Picking an ETF (exchange traded fund):
 

Once you have chosen the index or sector you wish to track you may wish to consider the following as part of your decision making process.
 

  • Quality of the issuer. The events of 2008 forced one, perhaps for the first time, to consider the relative strength of financial institutions.
     

    • What precisely are you buying. Some issuers actually hold underlying shares that make up the index. Others may use derivatives, such as swaps, options etc to mimic the performance of the index. In this latter case there is no parcel of actual shares corresponding to the shares in the ETF that you buy
       

    • Who is the custodian? The ETF issuer may have parked actual securities or other qualifying investments with a custodian. 2008 reminded all of the possible risk posed by the choice of custodian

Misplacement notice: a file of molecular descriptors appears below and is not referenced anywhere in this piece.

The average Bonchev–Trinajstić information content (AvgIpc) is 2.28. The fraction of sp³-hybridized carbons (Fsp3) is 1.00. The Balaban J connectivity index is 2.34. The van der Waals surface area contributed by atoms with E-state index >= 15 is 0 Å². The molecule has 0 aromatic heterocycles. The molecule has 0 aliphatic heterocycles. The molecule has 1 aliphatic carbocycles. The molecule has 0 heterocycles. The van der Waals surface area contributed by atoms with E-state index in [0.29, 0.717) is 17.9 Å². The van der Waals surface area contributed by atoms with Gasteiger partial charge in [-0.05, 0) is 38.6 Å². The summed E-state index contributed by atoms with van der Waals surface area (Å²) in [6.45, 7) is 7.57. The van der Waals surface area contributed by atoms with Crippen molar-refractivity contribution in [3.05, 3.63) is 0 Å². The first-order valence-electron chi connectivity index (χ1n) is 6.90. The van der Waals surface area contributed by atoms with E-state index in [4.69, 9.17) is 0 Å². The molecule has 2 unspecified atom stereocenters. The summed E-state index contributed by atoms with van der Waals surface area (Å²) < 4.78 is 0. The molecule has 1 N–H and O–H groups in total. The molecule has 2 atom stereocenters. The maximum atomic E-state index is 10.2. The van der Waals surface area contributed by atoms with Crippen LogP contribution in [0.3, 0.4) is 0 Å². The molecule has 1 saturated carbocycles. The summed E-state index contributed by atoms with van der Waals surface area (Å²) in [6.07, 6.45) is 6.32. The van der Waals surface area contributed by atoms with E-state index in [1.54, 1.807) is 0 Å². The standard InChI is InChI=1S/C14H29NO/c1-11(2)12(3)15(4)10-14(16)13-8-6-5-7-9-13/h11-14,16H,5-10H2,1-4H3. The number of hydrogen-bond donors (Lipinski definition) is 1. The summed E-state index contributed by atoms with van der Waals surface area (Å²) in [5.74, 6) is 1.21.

• Where used, financial instruments such as Swaps will involve some counterparty risk
       

  • Size of the Fund. This can be related to the fund's liquidity which will affect how quickly your buy or sell order is executed, and therefore the proximity of the price you get to that when you issued the order. Obviously this is most important in fast moving markets.
     

  • The TER (Total Expense Ratio), not just the management fee. It is obvious that higher costs will both reduce both your overall return and the ability of the fund to track an underlying index
     

  • Buy/Sell spread. A fund might choose to support a lower advertised TER by charging a larger spread. A larger spread will also reduce potential returns.
     

  • The historic tracking error. Some funds seem to track more closely the underlying index than others.

 

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